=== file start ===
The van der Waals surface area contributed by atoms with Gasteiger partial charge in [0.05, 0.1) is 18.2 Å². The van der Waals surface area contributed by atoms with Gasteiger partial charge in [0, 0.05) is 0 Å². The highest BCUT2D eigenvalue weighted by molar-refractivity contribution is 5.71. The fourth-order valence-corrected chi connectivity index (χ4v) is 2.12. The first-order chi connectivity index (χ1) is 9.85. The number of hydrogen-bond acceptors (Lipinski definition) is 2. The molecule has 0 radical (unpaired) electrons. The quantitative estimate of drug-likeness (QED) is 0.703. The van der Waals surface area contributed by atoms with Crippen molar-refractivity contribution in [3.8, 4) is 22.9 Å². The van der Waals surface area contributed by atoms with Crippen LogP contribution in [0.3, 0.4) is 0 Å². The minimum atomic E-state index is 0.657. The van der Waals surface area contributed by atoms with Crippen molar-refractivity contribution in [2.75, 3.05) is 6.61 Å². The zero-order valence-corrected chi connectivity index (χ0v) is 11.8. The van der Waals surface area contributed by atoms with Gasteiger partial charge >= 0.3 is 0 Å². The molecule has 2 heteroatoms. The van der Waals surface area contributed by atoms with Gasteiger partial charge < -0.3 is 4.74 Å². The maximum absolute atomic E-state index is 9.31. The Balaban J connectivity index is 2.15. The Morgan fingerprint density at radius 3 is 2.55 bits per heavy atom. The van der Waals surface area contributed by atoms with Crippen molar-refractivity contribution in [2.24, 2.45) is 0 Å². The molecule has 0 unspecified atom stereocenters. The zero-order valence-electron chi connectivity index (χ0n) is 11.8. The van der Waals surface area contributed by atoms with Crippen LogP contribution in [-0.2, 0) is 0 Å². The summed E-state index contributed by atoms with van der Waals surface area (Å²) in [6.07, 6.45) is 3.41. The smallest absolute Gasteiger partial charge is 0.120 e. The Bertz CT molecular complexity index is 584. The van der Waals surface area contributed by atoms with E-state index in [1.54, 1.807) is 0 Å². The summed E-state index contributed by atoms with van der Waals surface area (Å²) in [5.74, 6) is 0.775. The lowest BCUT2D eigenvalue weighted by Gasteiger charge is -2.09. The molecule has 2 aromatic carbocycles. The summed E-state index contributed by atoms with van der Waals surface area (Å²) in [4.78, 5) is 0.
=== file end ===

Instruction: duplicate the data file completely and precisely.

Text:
The van der Waals surface area contributed by atoms with Gasteiger partial charge in [0.05, 0.1) is 18.2 Å². The van der Waals surface area contributed by atoms with Gasteiger partial charge in [0, 0.05) is 0 Å². The highest BCUT2D eigenvalue weighted by molar-refractivity contribution is 5.71. The fourth-order valence-corrected chi connectivity index (χ4v) is 2.12. The first-order chi connectivity index (χ1) is 9.85. The number of hydrogen-bond acceptors (Lipinski definition) is 2. The molecule has 0 radical (unpaired) electrons. The quantitative estimate of drug-likeness (QED) is 0.703. The van der Waals surface area contributed by atoms with Crippen molar-refractivity contribution in [3.8, 4) is 22.9 Å². The van der Waals surface area contributed by atoms with Crippen LogP contribution in [0.3, 0.4) is 0 Å². The minimum atomic E-state index is 0.657. The van der Waals surface area contributed by atoms with Crippen molar-refractivity contribution in [2.75, 3.05) is 6.61 Å². The zero-order valence-corrected chi connectivity index (χ0v) is 11.8. The van der Waals surface area contributed by atoms with Gasteiger partial charge >= 0.3 is 0 Å². The molecule has 2 heteroatoms. The van der Waals surface area contributed by atoms with Gasteiger partial charge < -0.3 is 4.74 Å². The maximum absolute atomic E-state index is 9.31. The Balaban J connectivity index is 2.15. The Morgan fingerprint density at radius 3 is 2.55 bits per heavy atom. The van der Waals surface area contributed by atoms with Crippen molar-refractivity contribution in [2.24, 2.45) is 0 Å². The molecule has 0 unspecified atom stereocenters. The zero-order valence-electron chi connectivity index (χ0n) is 11.8. The van der Waals surface area contributed by atoms with Crippen LogP contribution in [-0.2, 0) is 0 Å². The summed E-state index contributed by atoms with van der Waals surface area (Å²) in [6.07, 6.45) is 3.41. The smallest absolute Gasteiger partial charge is 0.120 e. The Bertz CT molecular complexity index is 584. The van der Waals surface area contributed by atoms with E-state index in [1.54, 1.807) is 0 Å². The summed E-state index contributed by atoms with van der Waals surface area (Å²) in [5.74, 6) is 0.775. The lowest BCUT2D eigenvalue weighted by Gasteiger charge is -2.09. The molecule has 2 aromatic carbocycles. The summed E-state index contributed by atoms with van der Waals surface area (Å²) in [4.78, 5) is 0.